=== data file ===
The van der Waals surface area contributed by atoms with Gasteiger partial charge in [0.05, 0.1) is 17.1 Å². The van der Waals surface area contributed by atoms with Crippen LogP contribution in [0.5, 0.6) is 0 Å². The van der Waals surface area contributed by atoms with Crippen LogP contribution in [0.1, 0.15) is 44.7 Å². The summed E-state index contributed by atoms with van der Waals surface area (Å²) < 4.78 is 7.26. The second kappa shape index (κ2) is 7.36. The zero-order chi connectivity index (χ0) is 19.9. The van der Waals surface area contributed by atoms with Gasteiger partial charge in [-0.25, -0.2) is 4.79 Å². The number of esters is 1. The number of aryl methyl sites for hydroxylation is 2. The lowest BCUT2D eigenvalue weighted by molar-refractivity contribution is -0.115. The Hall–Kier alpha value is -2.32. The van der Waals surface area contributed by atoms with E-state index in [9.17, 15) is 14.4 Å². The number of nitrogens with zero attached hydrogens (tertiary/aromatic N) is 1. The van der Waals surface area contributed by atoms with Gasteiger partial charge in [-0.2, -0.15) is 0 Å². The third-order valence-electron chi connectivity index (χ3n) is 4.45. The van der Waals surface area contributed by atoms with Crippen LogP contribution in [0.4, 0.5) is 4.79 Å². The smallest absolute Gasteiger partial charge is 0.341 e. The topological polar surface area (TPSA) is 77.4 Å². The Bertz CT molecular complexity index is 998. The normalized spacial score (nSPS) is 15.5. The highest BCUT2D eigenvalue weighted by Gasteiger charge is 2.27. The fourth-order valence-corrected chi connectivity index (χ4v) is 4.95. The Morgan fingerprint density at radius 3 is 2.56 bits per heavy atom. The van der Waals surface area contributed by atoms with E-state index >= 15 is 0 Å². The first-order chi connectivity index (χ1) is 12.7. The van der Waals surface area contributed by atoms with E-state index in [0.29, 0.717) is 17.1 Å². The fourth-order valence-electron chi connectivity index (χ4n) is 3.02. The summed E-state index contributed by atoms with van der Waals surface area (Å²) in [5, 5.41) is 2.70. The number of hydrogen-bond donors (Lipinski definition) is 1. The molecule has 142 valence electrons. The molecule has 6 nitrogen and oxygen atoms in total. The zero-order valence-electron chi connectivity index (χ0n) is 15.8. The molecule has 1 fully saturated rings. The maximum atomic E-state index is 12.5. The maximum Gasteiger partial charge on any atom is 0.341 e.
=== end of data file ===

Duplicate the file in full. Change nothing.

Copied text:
The van der Waals surface area contributed by atoms with Gasteiger partial charge in [0.05, 0.1) is 17.1 Å². The van der Waals surface area contributed by atoms with Crippen LogP contribution in [0.5, 0.6) is 0 Å². The van der Waals surface area contributed by atoms with Crippen LogP contribution in [0.1, 0.15) is 44.7 Å². The summed E-state index contributed by atoms with van der Waals surface area (Å²) < 4.78 is 7.26. The second kappa shape index (κ2) is 7.36. The zero-order chi connectivity index (χ0) is 19.9. The van der Waals surface area contributed by atoms with Gasteiger partial charge in [-0.25, -0.2) is 4.79 Å². The number of esters is 1. The number of aryl methyl sites for hydroxylation is 2. The lowest BCUT2D eigenvalue weighted by molar-refractivity contribution is -0.115. The Hall–Kier alpha value is -2.32. The van der Waals surface area contributed by atoms with E-state index in [9.17, 15) is 14.4 Å². The number of nitrogens with zero attached hydrogens (tertiary/aromatic N) is 1. The van der Waals surface area contributed by atoms with Gasteiger partial charge in [-0.2, -0.15) is 0 Å². The third-order valence-electron chi connectivity index (χ3n) is 4.45. The van der Waals surface area contributed by atoms with Crippen LogP contribution in [0.4, 0.5) is 4.79 Å². The smallest absolute Gasteiger partial charge is 0.341 e. The topological polar surface area (TPSA) is 77.4 Å². The Bertz CT molecular complexity index is 998. The normalized spacial score (nSPS) is 15.5. The highest BCUT2D eigenvalue weighted by Gasteiger charge is 2.27. The fourth-order valence-corrected chi connectivity index (χ4v) is 4.95. The Morgan fingerprint density at radius 3 is 2.56 bits per heavy atom. The van der Waals surface area contributed by atoms with E-state index >= 15 is 0 Å². The first-order chi connectivity index (χ1) is 12.7. The van der Waals surface area contributed by atoms with E-state index in [0.29, 0.717) is 17.1 Å². The fourth-order valence-electron chi connectivity index (χ4n) is 3.02. The summed E-state index contributed by atoms with van der Waals surface area (Å²) in [5, 5.41) is 2.70. The number of hydrogen-bond donors (Lipinski definition) is 1. The molecule has 142 valence electrons. The molecule has 6 nitrogen and oxygen atoms in total. The zero-order valence-electron chi connectivity index (χ0n) is 15.8. The molecule has 1 fully saturated rings. The maximum atomic E-state index is 12.5. The maximum Gasteiger partial charge on any atom is 0.341 e.